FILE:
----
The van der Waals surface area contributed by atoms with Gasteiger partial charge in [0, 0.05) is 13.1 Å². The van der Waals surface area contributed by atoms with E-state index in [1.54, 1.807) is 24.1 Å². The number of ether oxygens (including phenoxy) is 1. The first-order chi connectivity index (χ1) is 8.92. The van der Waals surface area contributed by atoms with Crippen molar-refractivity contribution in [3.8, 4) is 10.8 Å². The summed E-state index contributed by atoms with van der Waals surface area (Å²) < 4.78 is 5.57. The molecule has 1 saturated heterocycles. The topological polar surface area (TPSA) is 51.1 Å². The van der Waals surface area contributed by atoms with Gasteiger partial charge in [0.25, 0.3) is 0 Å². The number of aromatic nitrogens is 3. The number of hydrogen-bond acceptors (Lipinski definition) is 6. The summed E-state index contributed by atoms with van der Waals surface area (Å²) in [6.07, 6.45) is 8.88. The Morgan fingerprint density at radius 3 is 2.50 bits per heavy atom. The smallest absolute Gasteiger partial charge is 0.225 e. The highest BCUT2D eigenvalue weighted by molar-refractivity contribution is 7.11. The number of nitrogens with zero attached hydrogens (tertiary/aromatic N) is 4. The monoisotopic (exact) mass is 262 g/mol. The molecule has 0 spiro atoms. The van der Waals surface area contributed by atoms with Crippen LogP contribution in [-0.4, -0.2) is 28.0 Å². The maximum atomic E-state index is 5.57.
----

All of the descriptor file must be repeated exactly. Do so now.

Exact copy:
The van der Waals surface area contributed by atoms with Gasteiger partial charge in [0, 0.05) is 13.1 Å². The van der Waals surface area contributed by atoms with E-state index in [1.54, 1.807) is 24.1 Å². The number of ether oxygens (including phenoxy) is 1. The first-order chi connectivity index (χ1) is 8.92. The van der Waals surface area contributed by atoms with Crippen molar-refractivity contribution in [3.8, 4) is 10.8 Å². The summed E-state index contributed by atoms with van der Waals surface area (Å²) < 4.78 is 5.57. The molecule has 1 saturated heterocycles. The topological polar surface area (TPSA) is 51.1 Å². The van der Waals surface area contributed by atoms with Gasteiger partial charge in [0.25, 0.3) is 0 Å². The number of aromatic nitrogens is 3. The number of hydrogen-bond acceptors (Lipinski definition) is 6. The summed E-state index contributed by atoms with van der Waals surface area (Å²) in [6.07, 6.45) is 8.88. The Morgan fingerprint density at radius 3 is 2.50 bits per heavy atom. The smallest absolute Gasteiger partial charge is 0.225 e. The highest BCUT2D eigenvalue weighted by molar-refractivity contribution is 7.11. The number of nitrogens with zero attached hydrogens (tertiary/aromatic N) is 4. The monoisotopic (exact) mass is 262 g/mol. The molecule has 0 spiro atoms. The van der Waals surface area contributed by atoms with Crippen LogP contribution in [-0.4, -0.2) is 28.0 Å². The maximum atomic E-state index is 5.57.